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RK Sushi has the disadvantage of being down the street from super-popular Sushi Deli #1 at the Hillcrest/Mission Hills border. Comparisons are inevitable and Sushi Deli is almost always going to come out on top for whatever reason, it's just that much of a scene. For all intents and purposes, RK Sushi is identical to Sushi Deli in terms of food, but greatly superior in terms of parking. The restaurant has a parking lot that's equal to the capacity of the dining room. No mean feat in a neighborhood where real estate is a prime commodity.

Prices at RK are on the cheap side. Traditional rolls start at $3 and specialty rolls are $6-$10. Nigiri is $3 for two pieces and 5 piece sashimi plates are $6. I tried some tekka maki and a spicy salmon hand roll. In both cases, the rice had been mashed together with excessive vigor behind the bar and the rolls had become very chewy. I don't ask for greatness for $3, but I also can't say I actively enjoyed them. The nigiri was a little better because the rice received less maltreatment. My snapper was shaved very thin and the ahi had been seared, which isn't to my liking but isn't exactly bad, either. The real surprise was the "white tuna" that was on the chalkboard by the door. I have been seeing this stuff pop up every now and again, so I ordered some.

The fish itself was perfectly snow white, like halibut or cod, but had the firm texture of a fast swimming fish. It was rich and silky smooth, dressed with a splash of ponzu and more flavorful than the lean tuna that's usually available at plebian sushi restaurants.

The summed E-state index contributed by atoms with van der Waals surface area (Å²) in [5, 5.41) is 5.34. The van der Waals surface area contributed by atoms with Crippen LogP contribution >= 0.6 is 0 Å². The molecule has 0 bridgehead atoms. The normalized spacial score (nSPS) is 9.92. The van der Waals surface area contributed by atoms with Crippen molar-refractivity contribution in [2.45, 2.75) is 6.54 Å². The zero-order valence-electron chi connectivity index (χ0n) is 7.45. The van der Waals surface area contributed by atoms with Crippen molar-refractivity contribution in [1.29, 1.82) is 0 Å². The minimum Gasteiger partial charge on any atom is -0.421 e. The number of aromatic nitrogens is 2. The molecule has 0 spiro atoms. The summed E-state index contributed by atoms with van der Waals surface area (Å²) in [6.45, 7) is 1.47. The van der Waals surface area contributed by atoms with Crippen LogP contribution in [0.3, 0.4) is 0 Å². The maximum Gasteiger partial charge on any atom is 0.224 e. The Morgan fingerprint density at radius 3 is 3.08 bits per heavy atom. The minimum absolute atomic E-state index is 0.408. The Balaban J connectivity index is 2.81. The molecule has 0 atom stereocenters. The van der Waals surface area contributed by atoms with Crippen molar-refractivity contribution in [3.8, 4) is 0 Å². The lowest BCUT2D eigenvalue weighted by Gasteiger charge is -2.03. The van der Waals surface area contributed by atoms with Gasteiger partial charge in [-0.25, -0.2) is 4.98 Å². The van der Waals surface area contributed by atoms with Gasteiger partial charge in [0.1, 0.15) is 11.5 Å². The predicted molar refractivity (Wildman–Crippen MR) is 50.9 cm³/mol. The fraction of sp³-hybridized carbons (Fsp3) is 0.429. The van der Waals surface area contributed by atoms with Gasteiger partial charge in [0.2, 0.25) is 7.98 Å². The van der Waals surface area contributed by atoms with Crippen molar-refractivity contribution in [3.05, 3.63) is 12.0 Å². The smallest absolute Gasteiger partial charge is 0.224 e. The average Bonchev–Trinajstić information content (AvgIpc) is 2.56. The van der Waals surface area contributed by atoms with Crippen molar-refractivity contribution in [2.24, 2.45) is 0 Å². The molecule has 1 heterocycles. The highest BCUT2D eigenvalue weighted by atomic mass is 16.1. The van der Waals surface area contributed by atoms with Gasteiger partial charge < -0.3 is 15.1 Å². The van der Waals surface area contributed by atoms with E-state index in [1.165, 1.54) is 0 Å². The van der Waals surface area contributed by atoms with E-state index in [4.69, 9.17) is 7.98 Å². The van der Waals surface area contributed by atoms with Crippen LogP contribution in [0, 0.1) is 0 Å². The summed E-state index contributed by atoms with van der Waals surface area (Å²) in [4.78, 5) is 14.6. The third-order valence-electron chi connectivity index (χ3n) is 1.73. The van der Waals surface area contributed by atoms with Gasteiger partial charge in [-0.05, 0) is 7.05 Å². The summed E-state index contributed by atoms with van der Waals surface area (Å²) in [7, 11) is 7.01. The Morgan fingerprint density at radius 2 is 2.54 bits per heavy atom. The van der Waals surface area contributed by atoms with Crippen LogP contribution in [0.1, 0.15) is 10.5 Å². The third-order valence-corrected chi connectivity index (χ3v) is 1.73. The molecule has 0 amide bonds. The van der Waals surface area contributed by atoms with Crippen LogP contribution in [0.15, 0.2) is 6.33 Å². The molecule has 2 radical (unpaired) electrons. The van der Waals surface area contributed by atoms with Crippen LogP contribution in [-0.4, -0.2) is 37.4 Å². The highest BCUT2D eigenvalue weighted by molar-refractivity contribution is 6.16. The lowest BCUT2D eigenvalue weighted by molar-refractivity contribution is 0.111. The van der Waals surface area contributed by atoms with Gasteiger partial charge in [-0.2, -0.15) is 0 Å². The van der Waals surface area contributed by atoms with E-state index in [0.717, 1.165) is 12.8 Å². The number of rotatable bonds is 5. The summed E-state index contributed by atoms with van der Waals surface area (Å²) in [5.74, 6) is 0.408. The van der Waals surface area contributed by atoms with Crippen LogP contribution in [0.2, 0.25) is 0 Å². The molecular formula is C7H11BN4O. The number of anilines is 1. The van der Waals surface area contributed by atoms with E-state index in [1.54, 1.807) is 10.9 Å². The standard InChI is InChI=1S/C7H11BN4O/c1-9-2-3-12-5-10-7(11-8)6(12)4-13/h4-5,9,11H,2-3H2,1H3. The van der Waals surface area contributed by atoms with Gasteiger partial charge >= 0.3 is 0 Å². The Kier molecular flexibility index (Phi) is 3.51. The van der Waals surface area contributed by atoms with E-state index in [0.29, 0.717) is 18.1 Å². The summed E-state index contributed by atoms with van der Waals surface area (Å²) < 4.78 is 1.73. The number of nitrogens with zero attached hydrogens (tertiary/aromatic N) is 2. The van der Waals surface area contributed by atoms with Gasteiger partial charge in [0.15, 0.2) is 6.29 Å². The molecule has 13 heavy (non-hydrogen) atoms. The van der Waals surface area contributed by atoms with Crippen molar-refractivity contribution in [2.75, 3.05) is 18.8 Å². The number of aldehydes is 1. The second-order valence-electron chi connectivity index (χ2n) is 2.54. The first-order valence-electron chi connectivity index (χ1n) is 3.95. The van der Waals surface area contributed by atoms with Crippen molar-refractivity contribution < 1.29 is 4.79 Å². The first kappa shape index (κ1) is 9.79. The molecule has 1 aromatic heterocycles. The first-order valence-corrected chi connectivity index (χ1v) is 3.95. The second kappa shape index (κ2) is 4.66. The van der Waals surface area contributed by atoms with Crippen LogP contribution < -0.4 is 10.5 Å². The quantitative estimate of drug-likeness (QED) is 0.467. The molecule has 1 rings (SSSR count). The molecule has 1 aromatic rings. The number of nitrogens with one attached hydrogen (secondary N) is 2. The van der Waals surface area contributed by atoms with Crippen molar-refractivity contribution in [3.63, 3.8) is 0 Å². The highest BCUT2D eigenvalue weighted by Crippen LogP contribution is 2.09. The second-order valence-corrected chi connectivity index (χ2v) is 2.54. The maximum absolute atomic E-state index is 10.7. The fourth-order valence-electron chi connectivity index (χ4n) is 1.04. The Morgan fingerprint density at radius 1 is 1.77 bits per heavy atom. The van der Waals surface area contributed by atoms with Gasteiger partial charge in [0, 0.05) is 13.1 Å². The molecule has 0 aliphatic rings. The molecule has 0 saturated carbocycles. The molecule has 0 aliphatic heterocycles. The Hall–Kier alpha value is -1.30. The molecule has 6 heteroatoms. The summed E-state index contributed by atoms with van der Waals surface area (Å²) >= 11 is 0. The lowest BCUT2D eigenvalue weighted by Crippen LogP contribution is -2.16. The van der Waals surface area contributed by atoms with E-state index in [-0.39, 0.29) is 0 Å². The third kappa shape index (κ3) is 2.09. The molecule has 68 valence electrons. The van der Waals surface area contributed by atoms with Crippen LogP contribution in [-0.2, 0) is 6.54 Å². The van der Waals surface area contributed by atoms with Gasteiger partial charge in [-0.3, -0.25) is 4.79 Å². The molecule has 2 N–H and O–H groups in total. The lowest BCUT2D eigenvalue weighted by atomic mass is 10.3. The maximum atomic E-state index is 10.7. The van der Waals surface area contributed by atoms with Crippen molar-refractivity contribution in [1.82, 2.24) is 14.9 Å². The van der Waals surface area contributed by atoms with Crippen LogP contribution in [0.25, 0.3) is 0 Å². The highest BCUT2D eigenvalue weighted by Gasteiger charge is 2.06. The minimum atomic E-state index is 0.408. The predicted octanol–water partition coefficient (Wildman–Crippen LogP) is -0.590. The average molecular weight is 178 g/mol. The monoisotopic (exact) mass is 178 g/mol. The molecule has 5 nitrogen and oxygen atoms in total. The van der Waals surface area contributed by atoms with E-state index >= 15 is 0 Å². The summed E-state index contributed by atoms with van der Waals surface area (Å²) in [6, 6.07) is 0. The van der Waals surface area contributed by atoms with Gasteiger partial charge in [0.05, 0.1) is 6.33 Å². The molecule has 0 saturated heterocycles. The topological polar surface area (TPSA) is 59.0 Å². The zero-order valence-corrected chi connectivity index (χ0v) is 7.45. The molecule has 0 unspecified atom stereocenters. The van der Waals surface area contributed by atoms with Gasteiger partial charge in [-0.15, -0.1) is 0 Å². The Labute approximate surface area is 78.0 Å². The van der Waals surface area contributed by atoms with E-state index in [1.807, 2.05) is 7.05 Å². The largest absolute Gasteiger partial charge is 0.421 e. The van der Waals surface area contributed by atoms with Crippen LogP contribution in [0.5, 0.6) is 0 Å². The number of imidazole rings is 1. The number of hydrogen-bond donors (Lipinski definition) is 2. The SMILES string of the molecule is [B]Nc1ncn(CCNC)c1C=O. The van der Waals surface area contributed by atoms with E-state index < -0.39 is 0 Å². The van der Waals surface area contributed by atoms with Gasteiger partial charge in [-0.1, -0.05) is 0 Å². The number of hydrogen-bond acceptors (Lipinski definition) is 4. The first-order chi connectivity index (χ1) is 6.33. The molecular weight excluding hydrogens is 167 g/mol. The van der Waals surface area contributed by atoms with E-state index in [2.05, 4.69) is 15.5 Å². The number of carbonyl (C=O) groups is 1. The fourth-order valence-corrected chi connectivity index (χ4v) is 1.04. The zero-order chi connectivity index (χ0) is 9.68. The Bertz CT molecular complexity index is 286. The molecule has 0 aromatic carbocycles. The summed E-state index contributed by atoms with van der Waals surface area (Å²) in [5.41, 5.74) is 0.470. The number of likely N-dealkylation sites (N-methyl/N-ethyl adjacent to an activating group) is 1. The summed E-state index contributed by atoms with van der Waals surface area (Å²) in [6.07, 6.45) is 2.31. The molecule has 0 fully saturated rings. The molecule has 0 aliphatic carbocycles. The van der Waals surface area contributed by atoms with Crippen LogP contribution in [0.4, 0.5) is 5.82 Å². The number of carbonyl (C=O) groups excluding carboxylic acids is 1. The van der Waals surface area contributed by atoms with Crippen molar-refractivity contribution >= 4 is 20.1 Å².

By the time I got home, curiosity got the best of me and I started Googling. All I knew was that it couldn't be tuna, because tuna isn't white like that.

It turns out that this is a source of confusion for others, too. As near as I can tell, the phrase "white tuna" is often attributed to two different fishes: the escolar and the albacore tuna. Albacore isn't white though, it's a very light pink, so I suspect that the fish I was served was escolar.

Escolar has a very bad rap. Because the fish can't metabolize certain "waxy esters" in its diet, its flesh can contain large amounts of those chemicals, the ingestion of which can have severe gastrointestinal effects in humans. We're not talking fugu, here, but unpleasant stuff.

The problem is that escolar is very tasty. Much better than the not-special tuna that's on the menu at a lot of sushi bars. Conventional wisdom says to keep escolar consumption under six ounces in any given meal, so a couple slices of sushi shouldn't be any kind of problem.

If "white tuna" is on the menu, the easiest thing would be to ask what it is. If the staff doesn't know, then judge by color. If it's pink-ish, it's probably albacore. If bright white and firm, maybe escolar, in which case go for it and enjoy living dangerously!

RK Sushi
334 West Washington Street
619-574-6630
M-F 11-10
Saturday 12-10
Sunday 12-9

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What you don't know about fish ain't worth knowing

Oct. 6, 2012

Sometimes the best answer is just "eat your sushi and don't worry about it?"

Oct. 7, 2012